Glow worm update

Yesterday I was contacted by the Observatoire des Vers Luisants that is the Observatory of glow worms.  I was asked if I would be willing to repeat my “Special Mission” looking for glow worms on the same route any day from yesterday until the weekend.  I happily agreed as I find glow worm searching fun.

glow worm on grass

This time we found 14!  Much more fun than the last negative survey we had made.

Close up glow worm

We had been asked to take photographs if possible.  That is not so easy!  My built in flash is all I have got and so Macro shots have too tight a field of focus.

Male approaches female

Kourosh resorted to his old Canon PowerShot SX210IS which leaves a small black mark on the photos (cut out here).  He managed to capture the winged male edging up the ivy leaf towards the female.

Glow worms Mating

And then mating.

We even found three glowing away in our front garden – but they did not count.  I wonder if it was the 15 mm. of rain that fell during thunderstorms Sunday night/ Monday morning?  Everything feels better now.

Any advice on taking photographs of glow worms would be appreciated.

 

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25 thoughts on “Glow worm update

    • I’ve just been checking that out and the Macro ring flashes are cheaper than I thought they were. Another thing for my “wish list”. (I know you meant torches but that’s the problem of the internet-temptation of things we didn’t know existed.) Amelia

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  1. Amelia, I use an LED head torch when on a g-w hunt…
    to avoid falling over objects, etc.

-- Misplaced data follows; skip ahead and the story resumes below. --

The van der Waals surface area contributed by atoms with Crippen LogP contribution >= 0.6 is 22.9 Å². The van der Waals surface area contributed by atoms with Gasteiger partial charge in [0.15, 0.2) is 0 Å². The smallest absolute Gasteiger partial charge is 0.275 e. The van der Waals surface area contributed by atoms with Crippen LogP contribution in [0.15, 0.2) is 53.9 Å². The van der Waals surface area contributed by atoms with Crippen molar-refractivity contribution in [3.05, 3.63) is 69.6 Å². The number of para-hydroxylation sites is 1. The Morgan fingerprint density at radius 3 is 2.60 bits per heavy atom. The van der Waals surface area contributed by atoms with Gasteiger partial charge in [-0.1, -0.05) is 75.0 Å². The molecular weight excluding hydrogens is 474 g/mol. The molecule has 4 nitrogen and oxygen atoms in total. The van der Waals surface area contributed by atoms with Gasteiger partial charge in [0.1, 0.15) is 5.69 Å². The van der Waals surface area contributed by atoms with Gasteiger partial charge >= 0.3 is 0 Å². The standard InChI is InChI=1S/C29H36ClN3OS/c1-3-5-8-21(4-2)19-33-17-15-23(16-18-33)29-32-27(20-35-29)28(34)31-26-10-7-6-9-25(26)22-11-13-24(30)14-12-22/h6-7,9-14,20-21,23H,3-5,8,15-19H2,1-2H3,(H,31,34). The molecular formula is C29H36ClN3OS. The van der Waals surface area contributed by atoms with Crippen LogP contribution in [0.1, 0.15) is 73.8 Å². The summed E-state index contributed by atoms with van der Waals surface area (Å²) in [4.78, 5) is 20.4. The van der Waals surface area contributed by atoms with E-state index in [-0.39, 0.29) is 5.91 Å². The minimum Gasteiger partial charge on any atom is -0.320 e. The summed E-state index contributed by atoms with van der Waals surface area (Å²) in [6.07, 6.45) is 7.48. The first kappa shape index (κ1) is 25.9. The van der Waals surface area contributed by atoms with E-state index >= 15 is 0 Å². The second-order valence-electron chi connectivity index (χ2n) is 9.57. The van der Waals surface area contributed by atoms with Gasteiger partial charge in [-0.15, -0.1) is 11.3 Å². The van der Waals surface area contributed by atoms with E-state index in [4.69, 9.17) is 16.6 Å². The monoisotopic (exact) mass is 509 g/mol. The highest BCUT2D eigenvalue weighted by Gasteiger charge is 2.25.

I have used that before now when photographing night objects…
    and I have also stuck folded layers of greaseproof/tracing paper over the flash to reduce its output and diffuse the light…
    the great joy with that method is… film being free these days…
    is that you can experiment in comfort….
    a handful of vegetation in a beaker and a small object amongst the stems…
    stood on a table….
    that has worked fine for me
    with a glass of vino to assist focus, of course.
    All flashes differ… but, as a guideline, I found 16 layers gave manageable results…
    with my on-camera flash that is.
    If you then stick that to two cut-down plant labels…
    you can use Blu-Tac to mount the filter away from the flash…
    some of the light then bounces off, giving you still better control.
    Hope that helps…
    Tim

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      • Yes, much less…
        I forgot that you were using an SLR…
        your problem can be overcome by buying a TTL metered flash that fits in the hot-shoe…
        I have a Vivitar one… it has a clip on diffuser that you open upwards…
        that becomes a weak reflector…
        however, a bit of crumpled, then re-opened tinfoil wrapped around the reflector…
        sends almost all the light back downwards…
        when you angle the flashhead up, this downward reflection can be positioned quite accurately in front of the lens.

        LED Ring flashes are good… but give a very flat image…
        this can be overcome by obliterating… temporarily… some of the LEDs…
        this gives light from two thirds or so of the circle… and, as a result, a shadow!
        Thus lifting the picture…
        Hope that clarifies…
        Tim

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    • They are really worth the trouble of going and looking for them if you have any where you live. You need to go just after the sun has set. We often look at the stars then so it is easy to miss them on the ground. I have never seen fireflies, but I’d love to. Amelia

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    • I don’t know that one. My daughter remembered – I wish I were a glow worm, A glow worm’s never glum, ‘Cause how can you be grumpy, when the sun shines out your bum?! No class, our family. Amelia

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  2. Pingback: Have you seen a glow worm? | a french garden

  3. Pingback: Special Mission – Year Two | a french garden

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